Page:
Court orders closure of brothel after rescue of minor girl

Shakti Vahini Conviction

10-year jail for two women who forced girl into prostitution

Coming across the case of a minor girl who was sold to a woman running a brothel here for prostitution, a court here has given the Delhi Police seven days to close down the brothel.

Additional Sessions Judge Kaveri Baweja, who presides over the fast track court for trying cases of sexual offences against women, passed the order while handing down a 10-year jail term to two women who had paid Rs.30,000 for the girl and forced her into prostitution at their brothel in G.B. Road.

“I deem it appropriate to exercise my powers under Section 18 of the Immoral Trafficking (Prevention) Act (Magistrate’s power to order closure of brothel and eviction of offenders) and direct closure of the said brothel,” the court said.

“SHO of Kamla Market police station shall evict the occupiers of the said brothel within seven days,” the ASJ ordered.

It also directed the two convicts, Sheetal and Rekha, to pay Rs.35,000 each to be paid to the victim as compensation.

The Delhi Legal Services Authority was also directed to recommend suitable compensation to the victim.

The girl was rescued from the brothel on February 28, 2012, by the staff of NGO Shakti Vahini and the police. A raiding party reached the brothel where the victim came forward and recorded her statement. She said she is a native of West Bengal where her father works as a contractor for building bus stands.

The girl said she had studied up to Class IX. She developed friendship with a boy, Raju, who made a false promise of marriage.

Raju introduced her to a woman who brought her to Delhi and made her stay at Majnu Ka Tila for a week. Raju had promised to join her in Delhi in three days but never turned up. The woman then took her to G.B. Road and sold her off to Sheetal for Rs.30,000. The girl said she was beaten up by Sheetal and Rekha to establish physical relations with customers.


Minor among eight girls rescued from an ‘almirah’ in brothel


Eight girls, including a minor, were rescued from a brothel on GB Road in a joint operation by the Delhi Police and NGO Shakti Vahini on Saturday.

Senior police officers said a woman identified as Padma has been arrested. The girls, who are from West Bengal, were allegedly trafficked to Delhi after being lured on the pretext of marriage.

The Delhi Police confirmed the raid and said the girls were hidden in a “hollowed out almirah”. “They were hidden in an almirah which had been modified to make a hiding place. Seven girls have been sent to Nari Niketan, while the minor girl has been sent to a protection home,” an officer said.

Rishi Kant of Shakti Vahini said, “The father of one of the girls, who is a minor, contacted us and said his daughter was being forced into the sex trade at a brothel on GB Road. Last week, we raided the place, but could not find his daughter. However, she found a way to get a message to him that she had seen him there, but could not reach out to him out of fear. When we raided the brothel again, we found her, as well as seven other girls, who are above 18 years of age.”

“We will write to the DGP, West Bengal, and the Ministry of Home Affairs to ask for an enquiry into the trafficking of women from West Bengal,” Kant said.

Minor sex worker “sold as bride” by live-in partner

cropped-2011_11largeimg221_nov_2011_055031793.jpgPUBLISHED IN THE HINDU

The story of a 16-year-old girl rescued from a village in Haryana, notorious for its skewed sex ratio, is intertwined with the life of Siddhartha. He was arrested on Sunday in connection with a robbery case.

Hailing from a poor family, the girl entered the flesh trade while barely a teen. As a sex worker, she came in contact with Siddhartha, who, after living with her for over a year, sold her off. The buyer, a Mahendragarh resident, paid Rs.80,000 for his “bride”.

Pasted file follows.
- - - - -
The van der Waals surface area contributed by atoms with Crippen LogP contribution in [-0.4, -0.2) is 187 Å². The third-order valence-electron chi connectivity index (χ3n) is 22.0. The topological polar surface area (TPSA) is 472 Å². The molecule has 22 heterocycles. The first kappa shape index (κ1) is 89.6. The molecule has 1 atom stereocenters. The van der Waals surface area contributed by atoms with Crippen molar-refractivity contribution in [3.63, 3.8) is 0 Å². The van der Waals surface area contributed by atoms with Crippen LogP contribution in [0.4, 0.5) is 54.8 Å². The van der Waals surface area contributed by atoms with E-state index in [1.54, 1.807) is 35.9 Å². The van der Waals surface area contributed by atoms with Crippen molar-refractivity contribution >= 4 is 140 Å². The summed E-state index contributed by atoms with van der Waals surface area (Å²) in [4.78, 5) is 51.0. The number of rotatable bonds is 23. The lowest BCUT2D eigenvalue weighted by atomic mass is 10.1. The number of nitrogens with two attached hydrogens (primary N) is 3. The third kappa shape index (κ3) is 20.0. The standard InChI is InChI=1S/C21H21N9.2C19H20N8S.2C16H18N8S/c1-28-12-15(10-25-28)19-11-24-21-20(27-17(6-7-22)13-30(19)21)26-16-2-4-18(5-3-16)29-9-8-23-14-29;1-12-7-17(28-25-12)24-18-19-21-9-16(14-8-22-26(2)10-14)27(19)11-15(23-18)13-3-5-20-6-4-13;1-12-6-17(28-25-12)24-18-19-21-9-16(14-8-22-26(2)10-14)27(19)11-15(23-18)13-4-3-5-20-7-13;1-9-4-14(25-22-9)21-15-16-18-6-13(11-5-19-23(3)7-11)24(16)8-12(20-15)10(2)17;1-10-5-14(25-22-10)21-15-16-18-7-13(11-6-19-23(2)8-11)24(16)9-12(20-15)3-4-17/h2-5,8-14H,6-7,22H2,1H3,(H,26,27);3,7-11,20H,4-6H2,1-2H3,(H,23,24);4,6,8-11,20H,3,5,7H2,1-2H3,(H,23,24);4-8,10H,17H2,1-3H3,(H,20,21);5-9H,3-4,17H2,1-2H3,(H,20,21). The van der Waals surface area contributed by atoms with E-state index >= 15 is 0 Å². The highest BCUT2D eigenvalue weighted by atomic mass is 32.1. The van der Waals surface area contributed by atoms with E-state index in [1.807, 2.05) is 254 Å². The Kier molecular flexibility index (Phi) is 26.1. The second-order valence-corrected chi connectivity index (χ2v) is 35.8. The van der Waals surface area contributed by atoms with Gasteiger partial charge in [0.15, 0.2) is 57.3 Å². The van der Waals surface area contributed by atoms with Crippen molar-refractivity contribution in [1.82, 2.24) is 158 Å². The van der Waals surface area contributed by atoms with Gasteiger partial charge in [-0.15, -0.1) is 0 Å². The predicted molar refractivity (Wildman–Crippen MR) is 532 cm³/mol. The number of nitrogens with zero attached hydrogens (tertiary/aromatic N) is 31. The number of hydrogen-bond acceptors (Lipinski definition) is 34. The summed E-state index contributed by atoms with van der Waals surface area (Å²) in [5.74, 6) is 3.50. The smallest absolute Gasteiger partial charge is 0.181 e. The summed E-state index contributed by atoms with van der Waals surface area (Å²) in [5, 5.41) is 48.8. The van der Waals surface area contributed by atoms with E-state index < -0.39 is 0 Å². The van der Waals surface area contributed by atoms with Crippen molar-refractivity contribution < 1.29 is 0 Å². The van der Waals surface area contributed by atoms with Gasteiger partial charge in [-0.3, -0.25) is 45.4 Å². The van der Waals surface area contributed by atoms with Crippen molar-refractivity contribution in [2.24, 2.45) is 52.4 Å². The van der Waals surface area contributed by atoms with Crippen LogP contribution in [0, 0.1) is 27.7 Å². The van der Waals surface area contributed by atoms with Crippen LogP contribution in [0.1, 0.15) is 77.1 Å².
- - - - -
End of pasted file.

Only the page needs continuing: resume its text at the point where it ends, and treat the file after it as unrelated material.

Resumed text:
Siddhartha purportedly roped in his brother Rahul, who was also arrested on Sunday, to execute the “sale”.

Two women — Mona from Delhi and Kamlesh from Haryana — were also involved in the deal.

According to the police, the deal was struck with the girl’s consent. Siddhartha convinced her that if she stole money from her “groom” Suresh, it would end their financial woes. The naive girl fell for this.

The plan, however, backfired when Suresh sensed his bride’s intentions and confined her. Siddhartha made a valiant attempt to go to Mahendragarh to rescue her, but he was outdone by Suresh’s family, which had more muscle.

Having exhausted all his options, Siddhartha approached the police to report her “abduction”.

On the first day of this year, Siddhartha walked into the Hauz Khas police station and reported her missing since December 8. The police initially quizzed him about the delay in reporting, but he said the girl had gone to live with Mona, a common acquaintance.

“He told us that it was only after Mona stopped answering his calls that he thought of seeking help,” said a police officer.

Investigations later revealed that Siddhartha himself was involved in the sale, but absconded before the police could question him.

Other vital clues ultimately led the police to Mahendragarh, from where they rescued the girl and arrested both Suresh and Kamlesh.

Following her rescue, the girl purportedly told the police that her parents migrated from Bihar to Dwarka here when she was a child. Frequent quarrels between her parents led them to separate and she went to live with her mother. Devoid of any maternal attention, she quit her studies and left home.

“Her only refuge was prostitution,” the officer said.

Woman gets 10 years in jail for trafficking, forcing girl into prostitution

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NEW DELHI: Expressing serious concern over the rising “menace” of human trafficking in the country, a trial court has urged Delhi Police to make “sincere efforts” to crack its whip on perpetrators of this trade.

The court made these observations while sentencing a woman to jail for 10 years for forcing a girl into prostitution after she was trafficked to the capital from a village in West Bengal. “The menace of human trafficking is on the rise and needs to be curbed. It requires sincere efforts by the police, failing which many other victims of human trafficking are likely to meet the same fate, as the victim in the present case,” said additional sessions judge Kaveri Baweja while convicting Padma under sections of Immoral Trafficking (Prevention) Act and wrongfully confining or keeping an abducted person.